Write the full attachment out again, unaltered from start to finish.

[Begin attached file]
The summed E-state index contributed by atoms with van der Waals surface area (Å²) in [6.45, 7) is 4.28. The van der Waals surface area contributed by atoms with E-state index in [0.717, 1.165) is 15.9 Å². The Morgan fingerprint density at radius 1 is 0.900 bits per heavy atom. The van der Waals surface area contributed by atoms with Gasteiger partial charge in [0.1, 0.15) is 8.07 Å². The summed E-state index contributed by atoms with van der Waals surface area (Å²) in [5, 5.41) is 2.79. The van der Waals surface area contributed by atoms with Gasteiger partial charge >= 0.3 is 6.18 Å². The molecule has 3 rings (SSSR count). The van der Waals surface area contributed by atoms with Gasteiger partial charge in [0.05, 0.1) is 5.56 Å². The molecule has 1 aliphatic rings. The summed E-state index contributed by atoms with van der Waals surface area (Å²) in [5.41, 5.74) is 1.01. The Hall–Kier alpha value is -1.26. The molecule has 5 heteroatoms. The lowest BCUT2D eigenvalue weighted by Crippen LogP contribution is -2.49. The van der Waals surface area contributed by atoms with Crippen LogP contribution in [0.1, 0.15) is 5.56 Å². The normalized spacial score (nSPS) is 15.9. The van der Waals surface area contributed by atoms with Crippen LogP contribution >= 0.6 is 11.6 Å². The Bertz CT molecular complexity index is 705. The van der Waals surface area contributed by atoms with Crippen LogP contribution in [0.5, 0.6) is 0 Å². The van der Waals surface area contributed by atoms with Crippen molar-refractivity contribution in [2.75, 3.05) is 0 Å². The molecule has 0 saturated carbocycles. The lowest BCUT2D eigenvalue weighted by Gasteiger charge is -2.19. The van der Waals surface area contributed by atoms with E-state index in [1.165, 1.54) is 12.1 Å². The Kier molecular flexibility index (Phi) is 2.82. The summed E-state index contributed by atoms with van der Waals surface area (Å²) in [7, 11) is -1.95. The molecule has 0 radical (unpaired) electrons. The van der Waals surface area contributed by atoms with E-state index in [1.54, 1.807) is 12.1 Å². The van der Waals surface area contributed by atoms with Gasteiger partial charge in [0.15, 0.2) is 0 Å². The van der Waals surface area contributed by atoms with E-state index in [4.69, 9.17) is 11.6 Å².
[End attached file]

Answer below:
The summed E-state index contributed by atoms with van der Waals surface area (Å²) in [6.45, 7) is 4.28. The van der Waals surface area contributed by atoms with E-state index in [0.717, 1.165) is 15.9 Å². The Morgan fingerprint density at radius 1 is 0.900 bits per heavy atom. The van der Waals surface area contributed by atoms with Gasteiger partial charge in [0.1, 0.15) is 8.07 Å². The summed E-state index contributed by atoms with van der Waals surface area (Å²) in [5, 5.41) is 2.79. The van der Waals surface area contributed by atoms with Gasteiger partial charge >= 0.3 is 6.18 Å². The molecule has 3 rings (SSSR count). The van der Waals surface area contributed by atoms with Gasteiger partial charge in [0.05, 0.1) is 5.56 Å². The molecule has 1 aliphatic rings. The summed E-state index contributed by atoms with van der Waals surface area (Å²) in [5.41, 5.74) is 1.01. The Hall–Kier alpha value is -1.26. The molecule has 5 heteroatoms. The lowest BCUT2D eigenvalue weighted by Crippen LogP contribution is -2.49. The van der Waals surface area contributed by atoms with Crippen LogP contribution in [0.1, 0.15) is 5.56 Å². The normalized spacial score (nSPS) is 15.9. The van der Waals surface area contributed by atoms with Crippen LogP contribution >= 0.6 is 11.6 Å². The Bertz CT molecular complexity index is 705. The van der Waals surface area contributed by atoms with Crippen LogP contribution in [0.5, 0.6) is 0 Å². The van der Waals surface area contributed by atoms with Crippen molar-refractivity contribution in [2.75, 3.05) is 0 Å². The molecule has 0 saturated carbocycles. The lowest BCUT2D eigenvalue weighted by Gasteiger charge is -2.19. The van der Waals surface area contributed by atoms with E-state index in [1.165, 1.54) is 12.1 Å². The Kier molecular flexibility index (Phi) is 2.82. The summed E-state index contributed by atoms with van der Waals surface area (Å²) in [7, 11) is -1.95. The molecule has 0 radical (unpaired) electrons. The van der Waals surface area contributed by atoms with E-state index in [1.54, 1.807) is 12.1 Å². The van der Waals surface area contributed by atoms with Gasteiger partial charge in [0.15, 0.2) is 0 Å². The van der Waals surface area contributed by atoms with E-state index in [4.69, 9.17) is 11.6 Å².